In some ways Lego Star Wars: The Force Awakens [official site] is a refreshing of the extraordinarily prolific Traveller’s Tales series. In other ways it’s fastidiously adherent to the tried-and-tested formula. In nearly all ways it’s a completely splendid game, but even I – the most enthusiastic proponent of this series – am beginning to weary. Here’s wot I think:
Part of me thinks all these Lego games should be reviewed by someone who’s never played any of the others before, so the best of the bunch get the awe I think they deserve. LSW:TFA deserves that awe – it’s a beautifully constructed action-adventure game, perfectly designed for families to play together, absolutely enormous and ridiculously replayable, and to boot, extremely funny. Then again, it’s the fifth Lego Star Wars game, and the eighteenth game in this Lego series. I’ve played fourteen of them, and there’s no way to avoid this affecting my judgement.
Let’s start with the splendid news: After Lego Marvel’s Avengers finally saw the series bother to include some regular PC options (you could even run it in a window without crashing your PC!), TFA follows suit and looks absolutely stunning, running on full whack at a crisp 110FPS on my machine. At last, these are proper PC games. And even better, the interface has received a desperately needed overhaul. Gone are the blurry details in the various corners, replaced with sharp, easy-to-understand replacements, including vastly improved on-screen instructions. It’s ridiculous that it’s taken this long to freshen up the franchise, but it’s great that they have.
Beyond that, this is extremely familiar territory for those who’ve been following along. A strange choice by the most recent games has been to drop a central hub between story levels, replacing them with many, many ‘hubs’, some only visited once, each containing their own bespoke puzzles to be completed before being able to move on. While this adds even more game to the games, it also makes heading back to previous levels a deeply confusing affair until you’re able to find the buried (and never explained) menu options that let you pick (in this case from a star map, with levels scattered around different planets). For those loyal to the Star Wars editions of the run, this will likely prove a peculiar feature.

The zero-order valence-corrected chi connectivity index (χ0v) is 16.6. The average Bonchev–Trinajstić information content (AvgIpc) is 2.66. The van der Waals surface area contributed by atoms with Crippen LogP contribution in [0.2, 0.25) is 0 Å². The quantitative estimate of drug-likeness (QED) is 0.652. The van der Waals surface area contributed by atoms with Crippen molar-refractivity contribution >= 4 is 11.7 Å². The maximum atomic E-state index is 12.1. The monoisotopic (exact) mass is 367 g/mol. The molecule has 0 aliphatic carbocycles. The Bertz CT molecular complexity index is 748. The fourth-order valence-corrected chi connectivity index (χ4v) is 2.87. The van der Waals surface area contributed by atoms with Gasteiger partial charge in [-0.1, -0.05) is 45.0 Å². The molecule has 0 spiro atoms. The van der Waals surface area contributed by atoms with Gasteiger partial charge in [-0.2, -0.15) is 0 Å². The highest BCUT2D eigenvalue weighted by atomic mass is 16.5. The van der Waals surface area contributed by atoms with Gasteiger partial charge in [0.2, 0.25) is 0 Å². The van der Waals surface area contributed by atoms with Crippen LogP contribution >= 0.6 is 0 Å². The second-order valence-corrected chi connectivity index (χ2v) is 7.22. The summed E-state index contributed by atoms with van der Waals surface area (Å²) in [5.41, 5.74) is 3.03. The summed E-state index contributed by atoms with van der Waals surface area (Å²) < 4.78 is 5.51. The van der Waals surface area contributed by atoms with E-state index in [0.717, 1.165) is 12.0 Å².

Otherwise – apart from a surprise trip to Endor and a retelling of the end of Return Of The Jedi – it’s exactly as you’d expect. You play as a varying gang of characters from the film, smashing, jumping and negotiating your way through scenes from the movie in sequence, while searching for eighty-seven billion different collectibles and spotting areas you’ll need to return to later in Free Play mode. Along the way cutscenes intersperse the action, poking fun at the original material while mostly telling the recognisable story.